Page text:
As we stated in Ambrosino, " [w]here there are two permissible views of the evidence, the factfinder's choice cannot be clearly erroneous." Ambrosino, 972 F.2d at 784. " [W]here 'the district court's account of the evidence is plausible in light of the record viewed in its entirety,' the reviewing court may not reverse merely because it would have 'weighed the evidence differently'." Id. Moreover, Rule 52(a) requires that "due regard shall be given to the opportunity of the trial court to judge the credibility of the witnesses." As the trier of fact, it was the district judge who had
"the best 'opportunity to observe the verbal and nonverbal behavior of the witnesses focusing on the subject's reactions and responses to the interrogatories, their facial expressions, attitudes, tone of voice, eye contact, posture and body movements,' as well as confused or nervous speech patterns in contrast with merely looking at the cold pages of an appellate record."
United States v. Nururdin, 8 F.3d 1187, 1194 (7th Cir. 1993) (citations omitted), cert. denied, --- U.S. ----, 114 S. Ct. 1328, 127 L. Ed. 2d 676 (1994). In sum, we conclude that we are not left "with the definite and firm conviction that a mistake has been committed [,]" Savic, 918 F.2d at 700, and thus hold that the court did not commit clear error in finding that Lange did not attempt to kill himself by colliding with the postal truck.
The government contends that the court committed error in apportioning only forty percent of the total negligence to Lange. It argues that he was negligent as to speed and lookout, and that he did not take evasive action as he approached the intersection. (But we note that if Lange did not keep a proper lookout and failed to see what was plainly in front of him, there would have been no reason for him to slow down, swerve, or take other evasive action.) The government also argues that Lange was a block away from the intersection at the time Baker commenced his left-hand turn, and therefore Baker did not violate section 11-902 of the Illinois Vehicle Code. See 625 ILCS 5/11-902 (vehicle turning left must yield right of way to oncoming traffic).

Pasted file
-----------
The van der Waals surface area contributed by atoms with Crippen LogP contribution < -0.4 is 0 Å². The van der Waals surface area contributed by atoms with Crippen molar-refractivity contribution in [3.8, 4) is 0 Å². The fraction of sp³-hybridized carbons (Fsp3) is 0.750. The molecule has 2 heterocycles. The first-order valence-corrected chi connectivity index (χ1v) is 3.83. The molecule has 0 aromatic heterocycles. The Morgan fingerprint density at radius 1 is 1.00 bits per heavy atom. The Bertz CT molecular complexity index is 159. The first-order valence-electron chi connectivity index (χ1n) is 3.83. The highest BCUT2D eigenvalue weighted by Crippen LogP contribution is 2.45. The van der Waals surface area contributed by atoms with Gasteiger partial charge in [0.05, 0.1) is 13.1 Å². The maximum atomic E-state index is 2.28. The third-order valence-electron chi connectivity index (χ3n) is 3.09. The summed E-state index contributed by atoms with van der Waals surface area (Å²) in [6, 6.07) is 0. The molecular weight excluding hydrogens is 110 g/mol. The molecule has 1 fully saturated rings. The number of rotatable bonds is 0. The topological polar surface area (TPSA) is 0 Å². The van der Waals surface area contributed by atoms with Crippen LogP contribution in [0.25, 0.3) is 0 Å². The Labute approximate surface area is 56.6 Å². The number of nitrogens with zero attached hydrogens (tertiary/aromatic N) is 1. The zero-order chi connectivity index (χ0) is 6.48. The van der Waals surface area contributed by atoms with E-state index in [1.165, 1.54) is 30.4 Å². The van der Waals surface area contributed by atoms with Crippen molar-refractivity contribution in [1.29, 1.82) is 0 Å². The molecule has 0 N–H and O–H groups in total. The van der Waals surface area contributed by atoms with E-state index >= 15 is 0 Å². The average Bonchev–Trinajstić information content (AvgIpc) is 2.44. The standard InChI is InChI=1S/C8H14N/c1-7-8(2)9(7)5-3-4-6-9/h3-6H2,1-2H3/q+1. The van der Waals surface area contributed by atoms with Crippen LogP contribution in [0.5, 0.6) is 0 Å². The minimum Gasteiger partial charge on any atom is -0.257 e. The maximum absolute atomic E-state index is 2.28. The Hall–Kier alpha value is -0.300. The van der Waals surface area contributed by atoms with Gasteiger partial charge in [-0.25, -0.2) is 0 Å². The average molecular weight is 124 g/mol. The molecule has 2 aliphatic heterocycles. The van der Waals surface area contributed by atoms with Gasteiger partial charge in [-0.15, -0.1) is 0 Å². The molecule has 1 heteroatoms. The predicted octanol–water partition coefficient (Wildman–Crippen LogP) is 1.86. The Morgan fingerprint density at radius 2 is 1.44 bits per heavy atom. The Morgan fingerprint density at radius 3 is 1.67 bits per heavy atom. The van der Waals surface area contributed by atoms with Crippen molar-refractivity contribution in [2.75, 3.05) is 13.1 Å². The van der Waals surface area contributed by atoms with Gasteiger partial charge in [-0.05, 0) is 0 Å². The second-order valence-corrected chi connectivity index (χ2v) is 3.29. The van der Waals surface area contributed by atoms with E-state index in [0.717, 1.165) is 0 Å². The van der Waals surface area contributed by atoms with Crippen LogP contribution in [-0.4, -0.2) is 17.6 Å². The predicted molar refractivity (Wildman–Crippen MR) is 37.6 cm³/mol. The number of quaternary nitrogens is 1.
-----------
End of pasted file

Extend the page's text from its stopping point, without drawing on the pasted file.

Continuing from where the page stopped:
This case arose under the Federal Tort Claims Act, 28 U.S.C. § 2671 et seq. The law which is to be applied is the law of the State of Illinois, "the law of the place where the act or omission occurred." 28 U.S.C. § 1346(b); Savic, 918 F.2d at 699. With respect to the government's argument that the court committed error in assigning only forty percent of the total negligence to the plaintiff, we note that under Illinois law, "the standard is whether the finding of plaintiff's comparative fault was against the manifest weight of the evidence." Braglia v. Cephus, 146 Ill.App.3d 241, 100 Ill.Dec. 106, 110, 496 N.E.2d 1171, 1175 (1986). The fact finder's allocation of fault "is against the manifest weight of the evidence 'where it is palpably erroneous and wholly unwarranted, is clearly the result of passion or prejudice, or appears to be arbitrary, unreasonable, and not based upon the evidence. When considering whether a verdict was contrary to the manifest weight of the evidence, a reviewing court must view the evidence in the light most favorable to the appellee.' " Id. (quoting Ford v. City of Chicago, 132 Ill.App.3d 408, 87 Ill.Dec. 240, 476 N.E.2d 1232 (1985)).
The district judge determined that "in failing to reduce speed," Lange violated section 11-601(a) of the Illinois Vehicle Code, which in part states: